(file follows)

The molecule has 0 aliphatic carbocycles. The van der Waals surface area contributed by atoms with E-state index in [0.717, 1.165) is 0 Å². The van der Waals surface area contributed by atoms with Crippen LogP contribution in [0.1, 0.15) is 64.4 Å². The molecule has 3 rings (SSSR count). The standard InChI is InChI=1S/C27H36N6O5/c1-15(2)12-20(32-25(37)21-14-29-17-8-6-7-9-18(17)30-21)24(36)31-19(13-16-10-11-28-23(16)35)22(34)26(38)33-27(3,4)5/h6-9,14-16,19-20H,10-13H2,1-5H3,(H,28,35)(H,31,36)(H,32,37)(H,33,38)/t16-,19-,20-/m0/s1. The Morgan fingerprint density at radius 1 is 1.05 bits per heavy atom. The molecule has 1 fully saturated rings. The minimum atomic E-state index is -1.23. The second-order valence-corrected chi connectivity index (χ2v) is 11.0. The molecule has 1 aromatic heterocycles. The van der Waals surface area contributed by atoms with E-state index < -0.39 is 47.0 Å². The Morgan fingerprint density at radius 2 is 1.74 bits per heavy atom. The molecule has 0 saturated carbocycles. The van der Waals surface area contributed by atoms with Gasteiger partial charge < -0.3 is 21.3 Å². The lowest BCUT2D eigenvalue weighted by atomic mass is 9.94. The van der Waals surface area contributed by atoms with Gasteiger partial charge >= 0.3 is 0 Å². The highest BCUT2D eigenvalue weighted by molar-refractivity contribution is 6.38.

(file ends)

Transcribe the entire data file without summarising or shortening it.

The molecule has 0 aliphatic carbocycles. The van der Waals surface area contributed by atoms with E-state index in [0.717, 1.165) is 0 Å². The van der Waals surface area contributed by atoms with Crippen LogP contribution in [0.1, 0.15) is 64.4 Å². The molecule has 3 rings (SSSR count). The standard InChI is InChI=1S/C27H36N6O5/c1-15(2)12-20(32-25(37)21-14-29-17-8-6-7-9-18(17)30-21)24(36)31-19(13-16-10-11-28-23(16)35)22(34)26(38)33-27(3,4)5/h6-9,14-16,19-20H,10-13H2,1-5H3,(H,28,35)(H,31,36)(H,32,37)(H,33,38)/t16-,19-,20-/m0/s1. The Morgan fingerprint density at radius 1 is 1.05 bits per heavy atom. The molecule has 1 fully saturated rings. The minimum atomic E-state index is -1.23. The second-order valence-corrected chi connectivity index (χ2v) is 11.0. The molecule has 1 aromatic heterocycles. The van der Waals surface area contributed by atoms with E-state index < -0.39 is 47.0 Å². The Morgan fingerprint density at radius 2 is 1.74 bits per heavy atom. The molecule has 0 saturated carbocycles. The van der Waals surface area contributed by atoms with Gasteiger partial charge < -0.3 is 21.3 Å². The lowest BCUT2D eigenvalue weighted by atomic mass is 9.94. The van der Waals surface area contributed by atoms with Gasteiger partial charge >= 0.3 is 0 Å². The highest BCUT2D eigenvalue weighted by molar-refractivity contribution is 6.38.